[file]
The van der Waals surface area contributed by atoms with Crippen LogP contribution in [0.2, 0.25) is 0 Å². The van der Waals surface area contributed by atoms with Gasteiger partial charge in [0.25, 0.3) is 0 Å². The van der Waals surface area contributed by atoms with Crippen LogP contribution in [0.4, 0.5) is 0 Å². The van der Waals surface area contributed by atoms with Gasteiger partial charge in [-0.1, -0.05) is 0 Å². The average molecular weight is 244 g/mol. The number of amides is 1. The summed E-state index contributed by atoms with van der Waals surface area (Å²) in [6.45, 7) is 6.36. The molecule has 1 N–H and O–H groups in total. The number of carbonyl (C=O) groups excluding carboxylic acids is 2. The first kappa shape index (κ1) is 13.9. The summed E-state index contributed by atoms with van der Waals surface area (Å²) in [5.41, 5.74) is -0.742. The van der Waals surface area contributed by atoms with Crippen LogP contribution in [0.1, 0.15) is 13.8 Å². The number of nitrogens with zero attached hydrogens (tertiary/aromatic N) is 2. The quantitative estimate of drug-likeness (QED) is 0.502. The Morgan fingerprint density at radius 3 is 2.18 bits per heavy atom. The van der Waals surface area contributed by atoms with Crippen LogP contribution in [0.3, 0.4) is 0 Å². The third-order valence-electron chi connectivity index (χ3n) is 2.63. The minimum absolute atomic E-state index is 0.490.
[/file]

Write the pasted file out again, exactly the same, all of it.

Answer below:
The van der Waals surface area contributed by atoms with Crippen LogP contribution in [0.2, 0.25) is 0 Å². The van der Waals surface area contributed by atoms with Gasteiger partial charge in [0.25, 0.3) is 0 Å². The van der Waals surface area contributed by atoms with Crippen LogP contribution in [0.4, 0.5) is 0 Å². The van der Waals surface area contributed by atoms with Gasteiger partial charge in [-0.1, -0.05) is 0 Å². The average molecular weight is 244 g/mol. The number of amides is 1. The summed E-state index contributed by atoms with van der Waals surface area (Å²) in [6.45, 7) is 6.36. The molecule has 1 N–H and O–H groups in total. The number of carbonyl (C=O) groups excluding carboxylic acids is 2. The first kappa shape index (κ1) is 13.9. The summed E-state index contributed by atoms with van der Waals surface area (Å²) in [5.41, 5.74) is -0.742. The van der Waals surface area contributed by atoms with Crippen LogP contribution in [0.1, 0.15) is 13.8 Å². The number of nitrogens with zero attached hydrogens (tertiary/aromatic N) is 2. The quantitative estimate of drug-likeness (QED) is 0.502. The Morgan fingerprint density at radius 3 is 2.18 bits per heavy atom. The van der Waals surface area contributed by atoms with Crippen LogP contribution in [0.3, 0.4) is 0 Å². The third-order valence-electron chi connectivity index (χ3n) is 2.63. The minimum absolute atomic E-state index is 0.490.